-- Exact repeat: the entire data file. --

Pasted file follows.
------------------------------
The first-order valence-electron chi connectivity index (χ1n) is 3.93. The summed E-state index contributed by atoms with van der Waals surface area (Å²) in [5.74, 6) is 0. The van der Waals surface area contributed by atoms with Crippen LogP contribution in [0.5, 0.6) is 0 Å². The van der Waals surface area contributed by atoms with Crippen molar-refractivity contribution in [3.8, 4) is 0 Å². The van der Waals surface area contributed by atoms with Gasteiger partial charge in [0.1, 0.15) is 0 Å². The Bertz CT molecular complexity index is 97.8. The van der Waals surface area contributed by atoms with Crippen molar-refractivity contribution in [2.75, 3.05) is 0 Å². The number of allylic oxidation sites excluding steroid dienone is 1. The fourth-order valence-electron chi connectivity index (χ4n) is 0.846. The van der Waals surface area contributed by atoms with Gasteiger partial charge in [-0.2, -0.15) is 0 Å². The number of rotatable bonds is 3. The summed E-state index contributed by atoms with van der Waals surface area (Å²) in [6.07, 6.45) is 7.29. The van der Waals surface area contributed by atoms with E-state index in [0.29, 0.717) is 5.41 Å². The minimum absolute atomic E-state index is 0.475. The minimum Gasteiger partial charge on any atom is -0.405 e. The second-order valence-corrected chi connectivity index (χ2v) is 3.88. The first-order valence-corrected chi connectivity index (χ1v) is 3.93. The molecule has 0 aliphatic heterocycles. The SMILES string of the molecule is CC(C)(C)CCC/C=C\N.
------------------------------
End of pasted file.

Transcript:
The first-order valence-electron chi connectivity index (χ1n) is 3.93. The summed E-state index contributed by atoms with van der Waals surface area (Å²) in [5.74, 6) is 0. The van der Waals surface area contributed by atoms with Crippen LogP contribution in [0.5, 0.6) is 0 Å². The van der Waals surface area contributed by atoms with Crippen molar-refractivity contribution in [3.8, 4) is 0 Å². The van der Waals surface area contributed by atoms with Gasteiger partial charge in [0.1, 0.15) is 0 Å². The Bertz CT molecular complexity index is 97.8. The van der Waals surface area contributed by atoms with Crippen molar-refractivity contribution in [2.75, 3.05) is 0 Å². The number of allylic oxidation sites excluding steroid dienone is 1. The fourth-order valence-electron chi connectivity index (χ4n) is 0.846. The van der Waals surface area contributed by atoms with Gasteiger partial charge in [-0.2, -0.15) is 0 Å². The number of rotatable bonds is 3. The summed E-state index contributed by atoms with van der Waals surface area (Å²) in [6.07, 6.45) is 7.29. The van der Waals surface area contributed by atoms with E-state index in [0.29, 0.717) is 5.41 Å². The minimum absolute atomic E-state index is 0.475. The minimum Gasteiger partial charge on any atom is -0.405 e. The second-order valence-corrected chi connectivity index (χ2v) is 3.88. The first-order valence-corrected chi connectivity index (χ1v) is 3.93. The molecule has 0 aliphatic heterocycles. The SMILES string of the molecule is CC(C)(C)CCC/C=C\N.